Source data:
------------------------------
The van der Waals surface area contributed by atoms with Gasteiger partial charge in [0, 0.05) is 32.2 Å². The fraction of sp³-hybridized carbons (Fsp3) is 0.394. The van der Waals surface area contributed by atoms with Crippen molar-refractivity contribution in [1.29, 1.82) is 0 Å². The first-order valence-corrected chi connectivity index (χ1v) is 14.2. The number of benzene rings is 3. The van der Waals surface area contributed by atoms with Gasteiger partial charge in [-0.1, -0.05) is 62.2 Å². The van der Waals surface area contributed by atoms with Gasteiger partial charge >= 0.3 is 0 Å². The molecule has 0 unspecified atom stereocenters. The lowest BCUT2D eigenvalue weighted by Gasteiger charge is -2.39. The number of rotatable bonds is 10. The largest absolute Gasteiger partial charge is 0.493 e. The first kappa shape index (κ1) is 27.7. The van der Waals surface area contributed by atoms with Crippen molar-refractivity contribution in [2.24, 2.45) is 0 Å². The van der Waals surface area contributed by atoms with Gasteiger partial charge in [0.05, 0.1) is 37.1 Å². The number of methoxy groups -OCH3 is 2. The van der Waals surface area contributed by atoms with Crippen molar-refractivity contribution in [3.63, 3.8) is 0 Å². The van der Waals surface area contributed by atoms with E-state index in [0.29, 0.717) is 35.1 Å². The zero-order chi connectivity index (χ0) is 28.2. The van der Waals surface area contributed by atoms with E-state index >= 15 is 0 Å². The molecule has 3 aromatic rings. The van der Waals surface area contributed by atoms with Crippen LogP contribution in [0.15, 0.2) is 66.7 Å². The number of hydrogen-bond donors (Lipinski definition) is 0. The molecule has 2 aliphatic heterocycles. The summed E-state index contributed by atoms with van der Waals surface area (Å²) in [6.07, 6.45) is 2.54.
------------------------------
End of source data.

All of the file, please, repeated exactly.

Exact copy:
The van der Waals surface area contributed by atoms with Gasteiger partial charge in [0, 0.05) is 32.2 Å². The fraction of sp³-hybridized carbons (Fsp3) is 0.394. The van der Waals surface area contributed by atoms with Crippen molar-refractivity contribution in [1.29, 1.82) is 0 Å². The first-order valence-corrected chi connectivity index (χ1v) is 14.2. The number of benzene rings is 3. The van der Waals surface area contributed by atoms with Gasteiger partial charge in [-0.1, -0.05) is 62.2 Å². The van der Waals surface area contributed by atoms with Gasteiger partial charge >= 0.3 is 0 Å². The molecule has 0 unspecified atom stereocenters. The lowest BCUT2D eigenvalue weighted by Gasteiger charge is -2.39. The number of rotatable bonds is 10. The largest absolute Gasteiger partial charge is 0.493 e. The first kappa shape index (κ1) is 27.7. The van der Waals surface area contributed by atoms with Crippen molar-refractivity contribution in [2.24, 2.45) is 0 Å². The van der Waals surface area contributed by atoms with Gasteiger partial charge in [0.05, 0.1) is 37.1 Å². The number of methoxy groups -OCH3 is 2. The van der Waals surface area contributed by atoms with Crippen molar-refractivity contribution in [3.63, 3.8) is 0 Å². The van der Waals surface area contributed by atoms with E-state index in [0.29, 0.717) is 35.1 Å². The zero-order chi connectivity index (χ0) is 28.2. The van der Waals surface area contributed by atoms with E-state index >= 15 is 0 Å². The molecule has 3 aromatic rings. The van der Waals surface area contributed by atoms with Crippen LogP contribution in [0.15, 0.2) is 66.7 Å². The number of hydrogen-bond donors (Lipinski definition) is 0. The molecule has 2 aliphatic heterocycles. The summed E-state index contributed by atoms with van der Waals surface area (Å²) in [6.07, 6.45) is 2.54.